MLB hot stove: Why Manny Machado will be a better free-agent signing than Bryce Harper
If you haven’t noticed by now, the biggest stories of baseball’s offseason are the free agencies of Bryce Harper and Manny Machado. Each is an All-Star-caliber talent capable of serving as a franchise cornerstone. Yet for the most part Harper seems to dominate the free-agent rankings lists as the No. 1 player available. Before we get too far into the winter, we figured we’d ask a question: is there a case to be made that Machado is better than Harper — and, as such, ought to be more desired?
We think so — and here’s why.
Machado’s bat is closer than realized
Here’s a fact: Machado outhit Harper in 2018.
Machado batted .297/.367/.538, good for a 146 OPS+. Harper batted .249/.393/.496, resulting in a 133 OPS+. A critic might point out that while OPS+ is a fine enough metric for most purposes, it does underrate the importance of on-base percentage by treating it as equal to slugging. Quants have found that a point of on-base percentage is worth more than a point of slugging percentage. Yet FanGraphs’s wRC+ — a catch-all measure that appropriately weighs on-base percentage — agrees Machado was superior to Harper.
Hopefully it’s agreed that one season isn’t enough to say Machado is a better hitter than Harper. We don’t think Machado is a better hitter than Harper anyway — the numbers don’t support it. We do think the two are closer than most realize. Consider that over the last three seasons, Harper has a 133 OPS+ versus Machado’s 128 mark. (Note that the gap grows if you include a fourth season, Harper’s monster 2015.)
Perhaps the fairest way to describe their offensive production is to say Harper is a better hitter — in part because of his higher ceiling — but that Machado is very good.
Machado wins on defense
It may seem weird to start a pro-Machado argument by noting that he’s not quite as good as Harper is offensively, but establishing that Machado is in the ballpark is important given he’s far more important and valuable on defense.
Unfortunately, defensive metrics are less trustworthy than their offensive counterparts. We could sit here and rattle off the numbers but there’s no point — we don’t believe they provide value, even if they do support our argument. What we will do instead is present theory.
The concept of a defensive spectrum is nothing new. It states catcher is the hardest position to play, followed by shortstop, third base, center field, and so on. Conversely, left and right field and first base are thought to be the easiest positions. Machado and Harper happen to be on opposite ends of the spectrum. Machado figures to continue to play shortstop in the near term before eventually sliding down the spectrum, perhaps back to third base. Harper, for his part, doesn’t have many options — a move to first base, maybe — before he’s off the spectrum and at DH.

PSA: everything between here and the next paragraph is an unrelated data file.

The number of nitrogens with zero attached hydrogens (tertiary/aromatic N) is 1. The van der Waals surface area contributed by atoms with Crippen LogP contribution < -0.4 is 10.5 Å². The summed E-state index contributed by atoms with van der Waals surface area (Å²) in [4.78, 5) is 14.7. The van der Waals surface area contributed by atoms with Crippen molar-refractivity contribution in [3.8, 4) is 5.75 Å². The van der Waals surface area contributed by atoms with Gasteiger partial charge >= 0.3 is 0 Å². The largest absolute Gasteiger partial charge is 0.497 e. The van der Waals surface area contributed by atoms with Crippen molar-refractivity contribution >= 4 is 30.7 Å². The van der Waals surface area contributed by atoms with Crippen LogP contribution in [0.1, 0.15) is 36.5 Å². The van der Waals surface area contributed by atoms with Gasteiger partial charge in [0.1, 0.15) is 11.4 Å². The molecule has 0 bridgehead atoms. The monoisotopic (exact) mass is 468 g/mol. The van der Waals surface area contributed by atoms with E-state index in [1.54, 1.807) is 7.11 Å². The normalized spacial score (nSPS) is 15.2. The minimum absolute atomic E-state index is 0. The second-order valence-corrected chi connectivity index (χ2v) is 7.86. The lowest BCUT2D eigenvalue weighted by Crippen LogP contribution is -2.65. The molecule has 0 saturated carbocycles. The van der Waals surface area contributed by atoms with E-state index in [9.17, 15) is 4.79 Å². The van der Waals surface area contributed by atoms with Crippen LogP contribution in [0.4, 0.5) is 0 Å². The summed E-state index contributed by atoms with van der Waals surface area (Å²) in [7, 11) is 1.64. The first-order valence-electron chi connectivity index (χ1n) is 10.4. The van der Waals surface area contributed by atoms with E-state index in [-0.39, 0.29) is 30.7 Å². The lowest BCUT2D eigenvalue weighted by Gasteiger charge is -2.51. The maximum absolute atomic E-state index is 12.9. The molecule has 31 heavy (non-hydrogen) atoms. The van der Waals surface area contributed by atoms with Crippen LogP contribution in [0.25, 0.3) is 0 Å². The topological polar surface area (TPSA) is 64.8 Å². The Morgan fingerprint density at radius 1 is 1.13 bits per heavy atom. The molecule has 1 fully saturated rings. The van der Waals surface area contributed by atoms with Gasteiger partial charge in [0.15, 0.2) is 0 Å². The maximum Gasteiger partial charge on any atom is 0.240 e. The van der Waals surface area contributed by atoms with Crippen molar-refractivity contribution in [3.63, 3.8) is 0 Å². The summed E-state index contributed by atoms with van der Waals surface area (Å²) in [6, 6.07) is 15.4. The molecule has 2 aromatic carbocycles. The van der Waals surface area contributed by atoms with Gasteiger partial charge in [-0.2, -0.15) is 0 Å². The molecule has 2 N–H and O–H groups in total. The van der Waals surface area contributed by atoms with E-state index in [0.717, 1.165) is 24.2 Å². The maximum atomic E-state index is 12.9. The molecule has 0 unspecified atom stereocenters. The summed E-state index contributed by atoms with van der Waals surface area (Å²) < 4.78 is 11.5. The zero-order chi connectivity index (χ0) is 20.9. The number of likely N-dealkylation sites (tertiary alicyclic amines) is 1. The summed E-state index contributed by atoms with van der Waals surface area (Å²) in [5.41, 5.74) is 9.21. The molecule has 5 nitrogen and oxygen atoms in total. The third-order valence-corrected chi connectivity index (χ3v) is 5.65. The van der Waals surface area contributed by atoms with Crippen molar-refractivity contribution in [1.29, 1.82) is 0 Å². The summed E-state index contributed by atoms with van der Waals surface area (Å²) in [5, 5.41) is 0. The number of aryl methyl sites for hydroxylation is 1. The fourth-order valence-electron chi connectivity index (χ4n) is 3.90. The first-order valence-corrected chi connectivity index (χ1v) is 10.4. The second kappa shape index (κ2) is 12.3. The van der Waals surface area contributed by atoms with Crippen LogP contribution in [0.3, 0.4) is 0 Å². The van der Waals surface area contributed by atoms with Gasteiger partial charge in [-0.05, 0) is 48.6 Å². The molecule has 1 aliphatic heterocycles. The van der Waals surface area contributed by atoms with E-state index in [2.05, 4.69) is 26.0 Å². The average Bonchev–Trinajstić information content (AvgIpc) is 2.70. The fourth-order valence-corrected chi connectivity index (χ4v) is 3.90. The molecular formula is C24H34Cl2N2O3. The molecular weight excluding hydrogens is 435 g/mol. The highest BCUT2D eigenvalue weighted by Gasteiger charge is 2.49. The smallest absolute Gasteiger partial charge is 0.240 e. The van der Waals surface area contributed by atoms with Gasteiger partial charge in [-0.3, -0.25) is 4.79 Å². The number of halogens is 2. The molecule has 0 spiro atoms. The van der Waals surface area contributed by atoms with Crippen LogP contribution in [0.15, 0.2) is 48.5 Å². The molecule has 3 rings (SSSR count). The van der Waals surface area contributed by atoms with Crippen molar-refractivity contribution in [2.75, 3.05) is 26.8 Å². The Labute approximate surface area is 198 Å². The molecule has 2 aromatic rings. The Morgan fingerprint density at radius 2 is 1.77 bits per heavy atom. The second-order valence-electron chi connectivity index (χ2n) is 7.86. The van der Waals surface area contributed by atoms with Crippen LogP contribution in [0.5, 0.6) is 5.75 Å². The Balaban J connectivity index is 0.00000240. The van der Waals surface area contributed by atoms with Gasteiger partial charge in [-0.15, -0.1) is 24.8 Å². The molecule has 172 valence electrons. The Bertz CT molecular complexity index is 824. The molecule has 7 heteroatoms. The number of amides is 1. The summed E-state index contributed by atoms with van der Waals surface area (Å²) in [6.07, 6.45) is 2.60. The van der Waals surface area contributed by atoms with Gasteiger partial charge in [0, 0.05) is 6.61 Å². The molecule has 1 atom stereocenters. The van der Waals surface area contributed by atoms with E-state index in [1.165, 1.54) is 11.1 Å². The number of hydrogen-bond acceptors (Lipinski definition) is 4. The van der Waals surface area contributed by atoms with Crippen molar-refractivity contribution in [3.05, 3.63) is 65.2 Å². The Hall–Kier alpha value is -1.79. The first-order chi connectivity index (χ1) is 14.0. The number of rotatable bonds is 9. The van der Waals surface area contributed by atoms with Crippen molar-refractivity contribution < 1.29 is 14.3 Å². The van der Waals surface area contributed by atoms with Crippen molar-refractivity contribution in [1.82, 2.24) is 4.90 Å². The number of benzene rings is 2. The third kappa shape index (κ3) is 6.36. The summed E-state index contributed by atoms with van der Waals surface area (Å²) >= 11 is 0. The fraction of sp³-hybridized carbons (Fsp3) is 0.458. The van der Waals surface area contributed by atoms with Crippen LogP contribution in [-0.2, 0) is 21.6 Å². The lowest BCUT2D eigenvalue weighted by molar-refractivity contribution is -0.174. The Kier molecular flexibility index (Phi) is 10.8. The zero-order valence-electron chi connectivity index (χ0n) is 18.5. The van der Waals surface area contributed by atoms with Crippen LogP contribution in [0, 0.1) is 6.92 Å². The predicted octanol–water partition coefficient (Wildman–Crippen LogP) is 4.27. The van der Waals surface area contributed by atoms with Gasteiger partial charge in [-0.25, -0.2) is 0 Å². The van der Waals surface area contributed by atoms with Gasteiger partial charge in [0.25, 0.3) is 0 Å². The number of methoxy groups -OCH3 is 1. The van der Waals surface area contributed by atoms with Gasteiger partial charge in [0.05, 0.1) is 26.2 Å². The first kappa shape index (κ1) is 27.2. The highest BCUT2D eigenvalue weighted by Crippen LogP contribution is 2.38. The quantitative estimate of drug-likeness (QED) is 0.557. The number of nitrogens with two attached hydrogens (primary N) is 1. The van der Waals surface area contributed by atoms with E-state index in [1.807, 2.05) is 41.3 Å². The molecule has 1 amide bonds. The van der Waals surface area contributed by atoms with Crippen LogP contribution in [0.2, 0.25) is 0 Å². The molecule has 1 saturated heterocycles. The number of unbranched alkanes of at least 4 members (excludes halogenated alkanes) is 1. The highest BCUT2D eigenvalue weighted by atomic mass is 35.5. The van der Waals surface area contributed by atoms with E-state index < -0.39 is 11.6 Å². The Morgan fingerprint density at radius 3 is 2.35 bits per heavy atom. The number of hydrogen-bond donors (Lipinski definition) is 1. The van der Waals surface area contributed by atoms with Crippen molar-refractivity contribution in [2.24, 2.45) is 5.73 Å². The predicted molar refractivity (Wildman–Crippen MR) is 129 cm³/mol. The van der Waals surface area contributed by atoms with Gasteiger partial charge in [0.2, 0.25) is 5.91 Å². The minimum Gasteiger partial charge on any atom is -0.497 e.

Put another way, if both are average at their position — and we’re not claiming that they are — then Machado is the more valuable defender.
Machado has been more durable
Machado appeared in every game this season for the second time in his career. He’s averaged 158 games over the last three seasons, and has averaged 146 since his first full season (during which he missed half the year). Harper has never appeared in every game (although he’s came close) and has averaged 139 games the past three years. His average slips to 131 going back to his first full season and improves to 132 if you include his rookie year.
Is any of that predictive? Does it tell us anything about their conditioning, their genetics, their luck? Who knows. If you believe it does, then Machado would seem to have the edge. If you don’t believe there’s anything to it, that’s fair, too. We aren’t going to draw any conclusions here other than to say Machado has been less prone to missing time so far in his career.
Machado has arguably been more valuable
Factor all the above and Machado can be considered the more productive of the two. No, really, think about it. Weighing offense, defense, position, and playing time is essentially the foundation of the Wins Above Replacement metric. Per Baseball-Reference’s WAR, Machado has been worth 16 wins the past three seasons as compared to Harper’s 7.5. Machado has also been worth six more wins throughout their careers — in less than 100 more plate appearances.
We should note that WAR has its issues. Remember our aforementioned concerns about public defensive metrics? Machado has a seven-win edge in Defensive Runs Saved. FanGraphs’ version of WAR has the two essentially tied, while Baseball Prospectus’s WARP favors Harper by about the same gap as Baseball-Reference’s favors Machado. Go figure.
We should also note that past results don’t guarantee future results. No matter which version of WAR you prefer — the one that says Machado has been better, the one that says he’s been worse, or the one that says they’re tired — it’s fair to say that may not remain the case.
Of course, Machado is one of the few players who can claim to be as established at a young age as Harper — he’s about 102 days older — so don’t expect age-related decline to be the driving cause for one topping the other.
To be clear: we’re not saying Machado should be valued more than Harper — just that there ought to be more talk about the possibility than there seems to be so far this offseason. Maybe the preference for Harper has to do with his perceived offensive upside, or the fact there are fewer recent concerns about his makeup (Machado had a controversial October and was once suspended for throwing his bat at an opposing player, so it’s understandable if that’s influencing the industry).
Even so, Machado is and has been a tremendous player throughout his career — to the extent that anyone who deems him the top available free agent is being fair with the designation.
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